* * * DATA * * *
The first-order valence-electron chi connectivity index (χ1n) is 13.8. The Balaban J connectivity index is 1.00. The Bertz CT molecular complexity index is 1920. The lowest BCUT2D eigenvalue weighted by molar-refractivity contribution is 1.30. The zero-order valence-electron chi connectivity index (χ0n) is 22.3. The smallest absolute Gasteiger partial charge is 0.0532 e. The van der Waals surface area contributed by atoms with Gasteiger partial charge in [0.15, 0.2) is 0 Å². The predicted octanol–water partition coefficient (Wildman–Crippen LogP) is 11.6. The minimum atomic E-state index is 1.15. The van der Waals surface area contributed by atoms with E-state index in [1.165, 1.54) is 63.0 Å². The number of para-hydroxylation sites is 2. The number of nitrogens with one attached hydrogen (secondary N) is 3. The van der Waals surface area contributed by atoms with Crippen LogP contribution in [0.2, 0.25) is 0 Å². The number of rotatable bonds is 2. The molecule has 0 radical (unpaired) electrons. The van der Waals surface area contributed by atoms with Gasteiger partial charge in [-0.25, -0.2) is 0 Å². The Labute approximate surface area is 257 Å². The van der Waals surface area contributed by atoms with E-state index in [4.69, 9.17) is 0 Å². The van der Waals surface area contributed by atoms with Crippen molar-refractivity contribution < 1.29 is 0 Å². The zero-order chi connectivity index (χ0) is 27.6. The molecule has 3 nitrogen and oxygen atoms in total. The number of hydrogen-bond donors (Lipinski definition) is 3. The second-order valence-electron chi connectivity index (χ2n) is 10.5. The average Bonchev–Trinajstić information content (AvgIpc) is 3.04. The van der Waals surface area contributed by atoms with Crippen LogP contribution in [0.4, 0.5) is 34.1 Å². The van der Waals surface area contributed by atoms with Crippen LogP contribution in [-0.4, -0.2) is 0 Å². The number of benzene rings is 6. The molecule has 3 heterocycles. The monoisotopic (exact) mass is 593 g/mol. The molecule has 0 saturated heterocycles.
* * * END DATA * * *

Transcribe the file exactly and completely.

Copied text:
The first-order valence-electron chi connectivity index (χ1n) is 13.8. The Balaban J connectivity index is 1.00. The Bertz CT molecular complexity index is 1920. The lowest BCUT2D eigenvalue weighted by molar-refractivity contribution is 1.30. The zero-order valence-electron chi connectivity index (χ0n) is 22.3. The smallest absolute Gasteiger partial charge is 0.0532 e. The van der Waals surface area contributed by atoms with Gasteiger partial charge in [0.15, 0.2) is 0 Å². The predicted octanol–water partition coefficient (Wildman–Crippen LogP) is 11.6. The minimum atomic E-state index is 1.15. The van der Waals surface area contributed by atoms with E-state index in [1.165, 1.54) is 63.0 Å². The number of para-hydroxylation sites is 2. The number of nitrogens with one attached hydrogen (secondary N) is 3. The van der Waals surface area contributed by atoms with Crippen LogP contribution in [0.2, 0.25) is 0 Å². The number of rotatable bonds is 2. The molecule has 0 radical (unpaired) electrons. The van der Waals surface area contributed by atoms with Gasteiger partial charge in [-0.25, -0.2) is 0 Å². The Labute approximate surface area is 257 Å². The van der Waals surface area contributed by atoms with E-state index in [4.69, 9.17) is 0 Å². The van der Waals surface area contributed by atoms with Crippen molar-refractivity contribution < 1.29 is 0 Å². The zero-order chi connectivity index (χ0) is 27.6. The molecule has 3 nitrogen and oxygen atoms in total. The number of hydrogen-bond donors (Lipinski definition) is 3. The second-order valence-electron chi connectivity index (χ2n) is 10.5. The average Bonchev–Trinajstić information content (AvgIpc) is 3.04. The van der Waals surface area contributed by atoms with Crippen LogP contribution in [0.4, 0.5) is 34.1 Å². The van der Waals surface area contributed by atoms with Crippen LogP contribution in [-0.4, -0.2) is 0 Å². The number of benzene rings is 6. The molecule has 3 heterocycles. The monoisotopic (exact) mass is 593 g/mol. The molecule has 0 saturated heterocycles.